it was better he continue to live. While it was obviously much better for
his personal existence to die, it was better for God's work for him to live.
There is nothing wrong with longing for the Rapture,
"For the Lord himself will come down from heaven, with
a loud command, with the voice of the archangel and with the trumpet call
of God, and the dead in Christ will rise first. After that, we who are still
alive and are left will be caught up together with them in the clouds to
meet the Lord in the air. And so we will be with the Lord forever. Therefore
encourage each other with these words" (1 Thessalonians 4:16-18),
But we should long even more for the opportunity to serve the living God.
We will have an eternity to be with and worship Him, but we have only a very
short time to serve Him here.
Verses 27-30: Now Paul having answered their
question concerning his suffering moves on to them. Their responsibility
is the same whether or not Paul lives, whether or not he can come to them.
They too must rise above circumstances in how they chose to live, motivated
by the same thing as Paul, the advancement of the gospel. They must strive
for that same unity of focus and purpose, not being overwhelmed by circumstances
and the people that would interfere with the ministry, even though many of
those people were follow believers.
In the final analysis it is the testimony of the believer life, the confidence
in the Lord in the midst of circumstances that shows the nonbeliever what
is missing from his life. It is the centrality of focus that prevents
circumstances from stealing joy, and therefore that joy becomes a beacon
to the truth of the gospel, and the presence of God in the life of the believer.
Paul closes this section with the thought that suffering for Christ is actually
a gift from God. And if we understand that the gospel is furthered through
our trials, then we can understand how this is possible and how therefore
we can rejoice.
We can truly experience Paul's joy when we can say with him,
"For to me, to live is Christ…" (vs. 21).
If we say that to live is money, family, possessions, power, health, even
ministry, anything other than Christ, we are depending on circumstances to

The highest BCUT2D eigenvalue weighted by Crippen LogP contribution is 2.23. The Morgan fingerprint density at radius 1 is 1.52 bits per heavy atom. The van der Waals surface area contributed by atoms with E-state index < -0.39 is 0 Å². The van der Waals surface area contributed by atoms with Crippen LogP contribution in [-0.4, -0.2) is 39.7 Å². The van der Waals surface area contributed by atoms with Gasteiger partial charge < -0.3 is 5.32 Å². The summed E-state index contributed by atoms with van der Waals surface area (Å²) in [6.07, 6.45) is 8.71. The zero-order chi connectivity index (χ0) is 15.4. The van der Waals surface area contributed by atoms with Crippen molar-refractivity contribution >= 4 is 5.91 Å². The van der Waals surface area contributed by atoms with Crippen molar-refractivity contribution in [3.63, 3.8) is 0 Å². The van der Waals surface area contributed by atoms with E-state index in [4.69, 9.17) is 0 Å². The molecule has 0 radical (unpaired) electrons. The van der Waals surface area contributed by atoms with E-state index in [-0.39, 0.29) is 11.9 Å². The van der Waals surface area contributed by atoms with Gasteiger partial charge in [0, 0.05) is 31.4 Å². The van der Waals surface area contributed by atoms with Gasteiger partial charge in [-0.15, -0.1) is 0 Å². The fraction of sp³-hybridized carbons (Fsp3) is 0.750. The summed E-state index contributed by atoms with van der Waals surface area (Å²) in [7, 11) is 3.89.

provide our joy. Joy will never come from these. There can be no greater
joy that to live, or die for that matter, for Christ. Life comes from God
and no where else.
It seems that often it is our chains that give us the greatest opportunity
to advance the gospel. Think of someone like a Joni Erickson Tada who is
chained to a wheelchair, but still has an effective ministry for the Lord.
Think of the mothers chained to their children, but through their ministry
numerous souls have been added to the kingdom of God.
And all of us are chained to our personalities, never the less, God can and
does work through us in spite of ourselves. There are numerous ways we can
be bound, but we may rejoice because we are considered worthy to suffer with
Christ, and also because God uses our trials to advance the gospel.
"But even if you should suffer for what is right, you
are blessed. 'Do not fear what they fear; do not be frightened.'" … "And
the God of all grace, who called you to his eternal glory in Christ, after
you have suffered a little while, will himself restore you and make you strong,
firm and steadfast" (1 Peter 3:14, 5:10).
The secret to joy then in the midst of circumstances, is clarity of focus.
We must walk in the truth that all life comes from God, that is, to live
is Christ. It is as we examine our life in light of this truth and the call
to advance the gospel that we can rejoice.
This doesn't mean we are talking about a life centered on the verbal
dissemination of the message of the cross, but a life that demonstrates the
reality of Christ's presence in how we respond to all circumstances. And
as we grow in our walk in Christ, we will find we truly will become freed
from circumstances. The joy stealer circumstances will find it much more
difficult to steal our joy.
Unfortunately though, we still have to deal with another joy stealer. Or
as one rack said: "This would be a great place except for the people." But
that's another story for next week..
Edwards, Mark J., Ancient Christian Commentary on Scripture, New Testament
VIII, InterVarsity Press, Downers Grove, IL, 1999, p. 225.
"Even Televangelists Sometimes Tell The Truth"
|II. The Single Mind Chapter 1
(Key Verse - 1:21)
|B. The Furtherance of the Gospel
|C. The Faith of the Gospel
(Romans 8:28; Philippians 1:3)
Paul, Why Aren't You Down?
And Then There's The Critics
(Romans 13:11; 1 Thessalonians 4:16-18)
What Are Your Chains?
(Philippians 1:21; 1 Peter 3:14, 15:10)
history people have given their lives for such things as God, country, family,
ideas, friends, love, science, adventure or compassion. For which of these
things would you be willing to die? What issues are involved in forming your
Prayer for the Week: Lord, I pray that Christ will be honored in the difficult
circumstances that I face. And accordingly, I also pray for brothers and
sisters around the world who are being persecuted for their faith.
Baker, Donald, Philippians, Jesus Our Joy, InterVarsity Press,
Downers Grove, IL, 1999, p. 17.
Ibid., adapted from p. 20.